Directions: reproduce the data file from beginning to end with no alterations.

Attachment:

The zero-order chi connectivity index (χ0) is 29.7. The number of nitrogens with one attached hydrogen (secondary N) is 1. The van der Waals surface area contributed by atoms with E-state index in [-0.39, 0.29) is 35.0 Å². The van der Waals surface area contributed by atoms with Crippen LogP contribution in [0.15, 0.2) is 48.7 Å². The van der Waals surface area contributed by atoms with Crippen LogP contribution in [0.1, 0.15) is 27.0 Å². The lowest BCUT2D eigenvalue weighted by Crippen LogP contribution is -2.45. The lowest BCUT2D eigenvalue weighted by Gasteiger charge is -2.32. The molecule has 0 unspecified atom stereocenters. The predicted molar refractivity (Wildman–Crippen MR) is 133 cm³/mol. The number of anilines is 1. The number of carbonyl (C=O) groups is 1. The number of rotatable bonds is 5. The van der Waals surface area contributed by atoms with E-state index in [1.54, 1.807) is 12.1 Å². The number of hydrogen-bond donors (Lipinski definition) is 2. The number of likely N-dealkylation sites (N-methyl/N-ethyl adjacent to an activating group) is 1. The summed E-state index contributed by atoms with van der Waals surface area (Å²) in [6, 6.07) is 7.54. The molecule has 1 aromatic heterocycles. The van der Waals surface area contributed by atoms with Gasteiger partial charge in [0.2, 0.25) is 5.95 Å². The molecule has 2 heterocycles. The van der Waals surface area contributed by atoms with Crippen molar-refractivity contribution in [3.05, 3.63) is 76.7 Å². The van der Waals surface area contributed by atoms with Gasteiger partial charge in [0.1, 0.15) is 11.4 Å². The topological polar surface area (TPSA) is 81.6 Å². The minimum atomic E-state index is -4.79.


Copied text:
The zero-order chi connectivity index (χ0) is 29.7. The number of nitrogens with one attached hydrogen (secondary N) is 1. The van der Waals surface area contributed by atoms with E-state index in [-0.39, 0.29) is 35.0 Å². The van der Waals surface area contributed by atoms with Crippen LogP contribution in [0.15, 0.2) is 48.7 Å². The van der Waals surface area contributed by atoms with Crippen LogP contribution in [0.1, 0.15) is 27.0 Å². The lowest BCUT2D eigenvalue weighted by Crippen LogP contribution is -2.45. The lowest BCUT2D eigenvalue weighted by Gasteiger charge is -2.32. The molecule has 0 unspecified atom stereocenters. The predicted molar refractivity (Wildman–Crippen MR) is 133 cm³/mol. The number of anilines is 1. The number of carbonyl (C=O) groups is 1. The number of rotatable bonds is 5. The van der Waals surface area contributed by atoms with E-state index in [1.54, 1.807) is 12.1 Å². The number of hydrogen-bond donors (Lipinski definition) is 2. The number of likely N-dealkylation sites (N-methyl/N-ethyl adjacent to an activating group) is 1. The summed E-state index contributed by atoms with van der Waals surface area (Å²) in [6, 6.07) is 7.54. The molecule has 1 aromatic heterocycles. The van der Waals surface area contributed by atoms with Gasteiger partial charge in [0.2, 0.25) is 5.95 Å². The molecule has 2 heterocycles. The van der Waals surface area contributed by atoms with Crippen molar-refractivity contribution in [3.05, 3.63) is 76.7 Å². The van der Waals surface area contributed by atoms with Gasteiger partial charge in [0.1, 0.15) is 11.4 Å². The topological polar surface area (TPSA) is 81.6 Å². The minimum atomic E-state index is -4.79.